En EspaŅol

Q. Who is Mr. Smarty Plants?

A: There are those who suspect Wildflower Center volunteers are the culpable and capable culprits. Yet, others think staff members play some, albeit small, role. You can torture us with your plant questions, but we will never reveal the Green Guru's secret identity.

Help us grow by giving to the Plant Database Fund or by becoming a member

Did you know you can access the Native Plant Information Network with your web-enabled smartphone?

Share

Ask Mr. Smarty Plants

Ask Mr. Smarty Plants is a free service provided by the staff and volunteers at the Lady Bird Johnson Wildflower Center.

Search Smarty Plants
    
 
See a list of all Smarty Plants questions
Can't find the answer in our existing FAQs, submit a question to Mr. Smarty Plants.
Need help with plant identification, visit the plant identification page.
 
rate this answer
Not Yet Rated

Thursday - December 06, 2012

From: Arlington, TN
Region: Southeast
Topic: Poisonous Plants, Trees
Title: Cypress poisonous to livestock from Arlington, TN
Answered by: Barbara Medford

QUESTION:

Are green giant cypress poisonous to livestock?

ANSWER:

Before we could attempt to answer your question, we had to figure out what a green giant cypress is. Turns out the "Green Giant" is a trade name for Thuja standishii x plicata. The little "x" in the scientific name is our first clue that this is a cross or hybridization between two species of the genus Thuja and the family Cupressaceae. Most such crosses fall out of the expertise of Smarty Plants, which is the growth, protection and propagation of plants native not only to North America but to the area in which they grow naturally. Crossing two plants always complicates knowing what the characteristics of the resulting plant will be. In our Native Plant Database there is Thuja plicata (Western arborvitae); if you follow the plant link you will see it does not mention any poisonous attributes. Neither this website nor that of Thuja occidentalis (Arborvitae) mention wildlife browsing these trees, which could indicate the spikiness of the plants discouraged browsing, so the cows might not even want it. However, just to make sure, we investigated the "sandishii" part of the Green Giant hybrid. This website from the US National Arboretum also indicates no poisonous parts of the plant, which originated in the Honshu and Shikoku islands of southern Japan.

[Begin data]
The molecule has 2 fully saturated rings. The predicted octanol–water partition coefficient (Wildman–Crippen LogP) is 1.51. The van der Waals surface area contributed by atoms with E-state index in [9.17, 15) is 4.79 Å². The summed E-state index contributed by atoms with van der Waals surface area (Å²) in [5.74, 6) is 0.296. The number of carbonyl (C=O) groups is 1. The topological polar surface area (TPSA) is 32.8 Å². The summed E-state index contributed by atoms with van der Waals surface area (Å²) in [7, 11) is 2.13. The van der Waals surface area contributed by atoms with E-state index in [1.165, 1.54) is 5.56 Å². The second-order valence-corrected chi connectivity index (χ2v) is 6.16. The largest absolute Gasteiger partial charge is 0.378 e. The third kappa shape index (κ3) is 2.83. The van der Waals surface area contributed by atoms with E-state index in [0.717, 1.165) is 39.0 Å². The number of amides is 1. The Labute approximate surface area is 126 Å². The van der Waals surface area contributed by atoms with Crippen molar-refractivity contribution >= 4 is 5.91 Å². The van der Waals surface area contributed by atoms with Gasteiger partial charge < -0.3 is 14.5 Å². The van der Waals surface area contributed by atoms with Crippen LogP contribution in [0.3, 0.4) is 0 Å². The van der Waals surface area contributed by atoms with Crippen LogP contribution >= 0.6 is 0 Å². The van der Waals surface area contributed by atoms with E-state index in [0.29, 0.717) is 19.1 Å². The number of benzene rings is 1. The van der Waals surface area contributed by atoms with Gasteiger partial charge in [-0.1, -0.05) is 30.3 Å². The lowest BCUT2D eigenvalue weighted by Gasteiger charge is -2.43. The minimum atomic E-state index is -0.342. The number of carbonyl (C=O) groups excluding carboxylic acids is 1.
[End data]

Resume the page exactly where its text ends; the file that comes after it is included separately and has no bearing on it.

If you wish to double check on our information, here is a list of websites listing poisonous plants:

Databases to search (by scientific name) for plants poisonous to animals:

The Merck Veterinary Manual

ASPCA   

University of Arkansas 
 
University of Illinois  (common names only)    

Toxic Plants of Texas

Poisonous Plants of North Carolina 

Cornell University Plants Poisonous to Livestock

University of Pennsylvania Poisonous Plants

Canadian Poisonous Plants Information System

California Poison Action Line

FInding the plant listed is a good indication of toxicity. However, not finding the plant listed doesn't guarantee that it is non-toxic, but it increases the probability that it is. It is a good idea to check with your veterinarian.

 

 

More Trees Questions

Plants for full-sun landscape
November 20, 2007 - I live in a very rocky area just outside of Fort Worth, TX. It's taken me all spring, summer & now I'm going into the fall, to landscape just 30 feet in front of my house. The front of the house get...
view the full question and answer

Trees for shade in Austin
May 20, 2012 - I live in Austin and I am looking for a good tree to plant under a large live oak I have in my backyard. Something slow-growing of course and, the garden only gets late day sun for about an hour. Filt...
view the full question and answer

Selecting landscape trees for Denton Co., TX
August 11, 2006 - I live in Denton County and I'm trying to select a few trees to plant in my yard. I'd like them to be native or at least "antique" (hardy varieties which have adapted to the conditions without bec...
view the full question and answer

Bird-attracting trees in Marble Falls TX
May 24, 2010 - What fruiting trees/shrubs other than red mulberry are good to attract native birds (and for bird watching opportunities)? We'd prefer native species, but does white mulberry attract as many bird sp...
view the full question and answer

Evergreen ornamental tree choice in northern Indiana
June 10, 2009 - Can you please advise on growing Lemon Cypress trees outdoors in zones 5/6 zip code 46311
view the full question and answer

Smarty Plants's Facebook profile Support the Wildflower Center by Donating Online or Becoming a Member today.

Mr. Smarty Plants wants you to be his Facebook friend. Click the Facebook icon to add yourself to Mr. Smarty Plants list of friends.
E-NEWSLETTER | BECOME A MEMBER | DONATE NOW | MEDIA | SITEMAP
© 2014 Lady Bird Johnson Wildflower Center